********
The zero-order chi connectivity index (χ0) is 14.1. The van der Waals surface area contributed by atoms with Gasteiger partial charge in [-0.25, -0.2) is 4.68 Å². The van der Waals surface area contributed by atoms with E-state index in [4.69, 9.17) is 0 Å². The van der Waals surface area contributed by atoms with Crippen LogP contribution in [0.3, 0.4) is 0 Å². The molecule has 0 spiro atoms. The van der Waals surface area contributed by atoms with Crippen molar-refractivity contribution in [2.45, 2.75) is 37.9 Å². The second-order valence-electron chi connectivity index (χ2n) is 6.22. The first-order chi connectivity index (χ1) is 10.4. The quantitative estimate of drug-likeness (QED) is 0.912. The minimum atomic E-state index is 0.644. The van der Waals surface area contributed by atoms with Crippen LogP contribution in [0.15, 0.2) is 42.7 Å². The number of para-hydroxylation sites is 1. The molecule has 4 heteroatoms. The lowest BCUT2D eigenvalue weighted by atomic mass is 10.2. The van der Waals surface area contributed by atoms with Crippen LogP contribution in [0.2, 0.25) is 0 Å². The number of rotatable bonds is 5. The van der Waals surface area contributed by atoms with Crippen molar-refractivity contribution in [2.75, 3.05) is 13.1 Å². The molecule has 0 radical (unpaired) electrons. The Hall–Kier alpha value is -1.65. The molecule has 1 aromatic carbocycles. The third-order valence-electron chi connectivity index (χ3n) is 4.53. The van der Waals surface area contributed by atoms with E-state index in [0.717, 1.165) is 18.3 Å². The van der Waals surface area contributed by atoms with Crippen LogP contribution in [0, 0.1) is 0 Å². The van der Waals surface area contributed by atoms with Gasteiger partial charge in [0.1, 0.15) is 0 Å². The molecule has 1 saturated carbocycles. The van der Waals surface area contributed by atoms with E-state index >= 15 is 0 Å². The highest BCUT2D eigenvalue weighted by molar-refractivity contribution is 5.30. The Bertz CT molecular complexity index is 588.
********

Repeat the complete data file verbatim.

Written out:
The zero-order chi connectivity index (χ0) is 14.1. The van der Waals surface area contributed by atoms with Gasteiger partial charge in [-0.25, -0.2) is 4.68 Å². The van der Waals surface area contributed by atoms with E-state index in [4.69, 9.17) is 0 Å². The van der Waals surface area contributed by atoms with Crippen LogP contribution in [0.3, 0.4) is 0 Å². The molecule has 0 spiro atoms. The van der Waals surface area contributed by atoms with Crippen molar-refractivity contribution in [2.45, 2.75) is 37.9 Å². The second-order valence-electron chi connectivity index (χ2n) is 6.22. The first-order chi connectivity index (χ1) is 10.4. The quantitative estimate of drug-likeness (QED) is 0.912. The minimum atomic E-state index is 0.644. The van der Waals surface area contributed by atoms with Crippen LogP contribution in [0.15, 0.2) is 42.7 Å². The number of para-hydroxylation sites is 1. The molecule has 4 heteroatoms. The lowest BCUT2D eigenvalue weighted by atomic mass is 10.2. The van der Waals surface area contributed by atoms with Crippen LogP contribution in [0.2, 0.25) is 0 Å². The number of rotatable bonds is 5. The van der Waals surface area contributed by atoms with Crippen molar-refractivity contribution in [2.75, 3.05) is 13.1 Å². The molecule has 0 radical (unpaired) electrons. The Hall–Kier alpha value is -1.65. The molecule has 1 aromatic carbocycles. The third-order valence-electron chi connectivity index (χ3n) is 4.53. The van der Waals surface area contributed by atoms with E-state index in [0.717, 1.165) is 18.3 Å². The van der Waals surface area contributed by atoms with Crippen LogP contribution in [0, 0.1) is 0 Å². The van der Waals surface area contributed by atoms with Gasteiger partial charge in [0.1, 0.15) is 0 Å². The molecule has 1 saturated carbocycles. The van der Waals surface area contributed by atoms with E-state index >= 15 is 0 Å². The highest BCUT2D eigenvalue weighted by molar-refractivity contribution is 5.30. The Bertz CT molecular complexity index is 588.